chapter  3
47 Pages

A Discourse on Wealth in Golden Age Literature

ByFrancisco J. Sánchez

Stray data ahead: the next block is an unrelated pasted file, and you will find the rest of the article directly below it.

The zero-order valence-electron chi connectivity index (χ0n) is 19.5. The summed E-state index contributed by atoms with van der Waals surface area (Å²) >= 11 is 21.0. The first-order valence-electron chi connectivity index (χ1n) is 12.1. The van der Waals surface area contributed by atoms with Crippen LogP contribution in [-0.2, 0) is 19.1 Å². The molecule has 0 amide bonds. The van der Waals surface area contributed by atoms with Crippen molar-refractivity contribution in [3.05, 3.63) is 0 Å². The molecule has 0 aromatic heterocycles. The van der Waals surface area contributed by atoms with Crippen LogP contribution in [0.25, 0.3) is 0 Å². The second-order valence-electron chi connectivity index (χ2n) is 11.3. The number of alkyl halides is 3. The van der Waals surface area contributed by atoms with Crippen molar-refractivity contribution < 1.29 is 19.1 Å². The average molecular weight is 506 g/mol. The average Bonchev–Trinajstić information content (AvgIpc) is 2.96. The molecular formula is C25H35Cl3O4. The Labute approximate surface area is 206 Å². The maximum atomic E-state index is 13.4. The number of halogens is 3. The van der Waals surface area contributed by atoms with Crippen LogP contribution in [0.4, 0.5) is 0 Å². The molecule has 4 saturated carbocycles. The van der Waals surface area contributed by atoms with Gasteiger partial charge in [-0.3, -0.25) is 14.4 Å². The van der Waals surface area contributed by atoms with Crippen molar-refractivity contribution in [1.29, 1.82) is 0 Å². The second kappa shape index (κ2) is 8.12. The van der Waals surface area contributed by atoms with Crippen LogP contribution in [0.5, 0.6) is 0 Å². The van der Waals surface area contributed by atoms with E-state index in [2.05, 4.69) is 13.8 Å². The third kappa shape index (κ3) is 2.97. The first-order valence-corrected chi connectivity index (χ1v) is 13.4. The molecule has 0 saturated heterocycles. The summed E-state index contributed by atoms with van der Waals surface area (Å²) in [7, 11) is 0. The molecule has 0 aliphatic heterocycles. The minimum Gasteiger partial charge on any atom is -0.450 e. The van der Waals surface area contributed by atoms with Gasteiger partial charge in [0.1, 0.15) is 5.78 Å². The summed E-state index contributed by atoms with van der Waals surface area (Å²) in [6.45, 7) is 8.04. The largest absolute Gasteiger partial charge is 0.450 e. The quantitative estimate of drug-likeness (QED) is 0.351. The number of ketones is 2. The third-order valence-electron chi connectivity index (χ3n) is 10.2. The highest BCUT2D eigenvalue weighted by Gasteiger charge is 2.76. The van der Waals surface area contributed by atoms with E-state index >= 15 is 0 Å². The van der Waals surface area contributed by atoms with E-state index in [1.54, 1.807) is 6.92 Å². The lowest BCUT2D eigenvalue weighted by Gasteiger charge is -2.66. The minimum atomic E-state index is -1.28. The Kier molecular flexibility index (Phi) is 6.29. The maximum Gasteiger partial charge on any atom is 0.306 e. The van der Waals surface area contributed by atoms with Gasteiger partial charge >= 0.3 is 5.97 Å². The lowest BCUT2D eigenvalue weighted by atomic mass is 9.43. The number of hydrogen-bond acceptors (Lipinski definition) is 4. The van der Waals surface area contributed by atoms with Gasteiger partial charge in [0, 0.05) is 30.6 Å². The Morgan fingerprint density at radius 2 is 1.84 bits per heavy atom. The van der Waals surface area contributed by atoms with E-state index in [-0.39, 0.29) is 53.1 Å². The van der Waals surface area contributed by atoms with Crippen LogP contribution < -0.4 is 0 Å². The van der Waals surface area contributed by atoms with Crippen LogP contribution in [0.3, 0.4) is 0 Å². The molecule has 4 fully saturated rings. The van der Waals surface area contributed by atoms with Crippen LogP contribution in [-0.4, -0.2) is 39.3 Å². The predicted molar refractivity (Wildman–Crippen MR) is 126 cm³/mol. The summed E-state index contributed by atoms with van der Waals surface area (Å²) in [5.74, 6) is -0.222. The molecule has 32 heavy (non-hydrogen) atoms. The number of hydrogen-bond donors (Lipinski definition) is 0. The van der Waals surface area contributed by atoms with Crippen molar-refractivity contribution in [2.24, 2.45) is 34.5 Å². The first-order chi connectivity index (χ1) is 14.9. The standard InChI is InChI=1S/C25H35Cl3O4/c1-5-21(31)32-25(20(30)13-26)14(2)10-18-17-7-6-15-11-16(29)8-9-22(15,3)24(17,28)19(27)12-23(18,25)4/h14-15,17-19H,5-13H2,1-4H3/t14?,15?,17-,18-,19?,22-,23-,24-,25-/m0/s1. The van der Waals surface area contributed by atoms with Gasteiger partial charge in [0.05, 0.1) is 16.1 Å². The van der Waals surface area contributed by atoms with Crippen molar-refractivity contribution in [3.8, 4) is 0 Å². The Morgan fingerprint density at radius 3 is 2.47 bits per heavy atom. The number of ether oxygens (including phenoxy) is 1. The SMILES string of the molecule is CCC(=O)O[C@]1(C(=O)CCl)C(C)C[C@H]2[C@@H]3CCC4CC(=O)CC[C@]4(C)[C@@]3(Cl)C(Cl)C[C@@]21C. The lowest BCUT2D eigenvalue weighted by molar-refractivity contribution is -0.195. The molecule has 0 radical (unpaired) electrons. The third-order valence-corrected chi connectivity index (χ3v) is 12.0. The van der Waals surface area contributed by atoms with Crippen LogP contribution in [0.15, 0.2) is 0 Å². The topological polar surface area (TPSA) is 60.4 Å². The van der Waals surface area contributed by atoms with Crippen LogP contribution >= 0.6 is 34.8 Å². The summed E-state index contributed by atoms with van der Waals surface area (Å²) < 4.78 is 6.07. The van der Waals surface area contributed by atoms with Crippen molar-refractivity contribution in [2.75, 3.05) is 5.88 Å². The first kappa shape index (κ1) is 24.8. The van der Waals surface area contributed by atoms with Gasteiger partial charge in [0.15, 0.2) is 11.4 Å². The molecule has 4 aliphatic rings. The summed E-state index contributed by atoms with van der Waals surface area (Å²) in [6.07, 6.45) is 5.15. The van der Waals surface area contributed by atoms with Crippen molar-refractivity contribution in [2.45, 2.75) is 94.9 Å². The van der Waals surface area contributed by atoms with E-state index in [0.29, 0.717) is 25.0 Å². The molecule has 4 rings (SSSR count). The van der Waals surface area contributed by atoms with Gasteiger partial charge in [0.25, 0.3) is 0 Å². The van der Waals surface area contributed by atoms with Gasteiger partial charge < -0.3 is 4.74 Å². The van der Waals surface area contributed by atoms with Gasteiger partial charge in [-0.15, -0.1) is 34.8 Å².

During the sixteenth and seventeenth centuries in Spain there emerged a literary discourse that describes human relations in terms of wealth. This chapter shows representative works the way in which literature reflected of a self constituted by a mercantile structure of values, the means of realizing the transition from traditional morality into a practical activity toward economic gains. The double meaning of irony is the double meaning of hypocrisy, mercantile morality, and self-deception. The elaboration of a self under a mercantile structure of values is, then, the first level of the autonomy of literature, through which a proper literary culture emerges. The poor man makes his appearence in the middle of a culture that states either the poor are a threat or a natural consequence of the social order. Gonzalez de Cellorigo is criticizing the excessive value people place on "honra"—honor—and the low social esteem given to work, specifically agricultural work and commerce.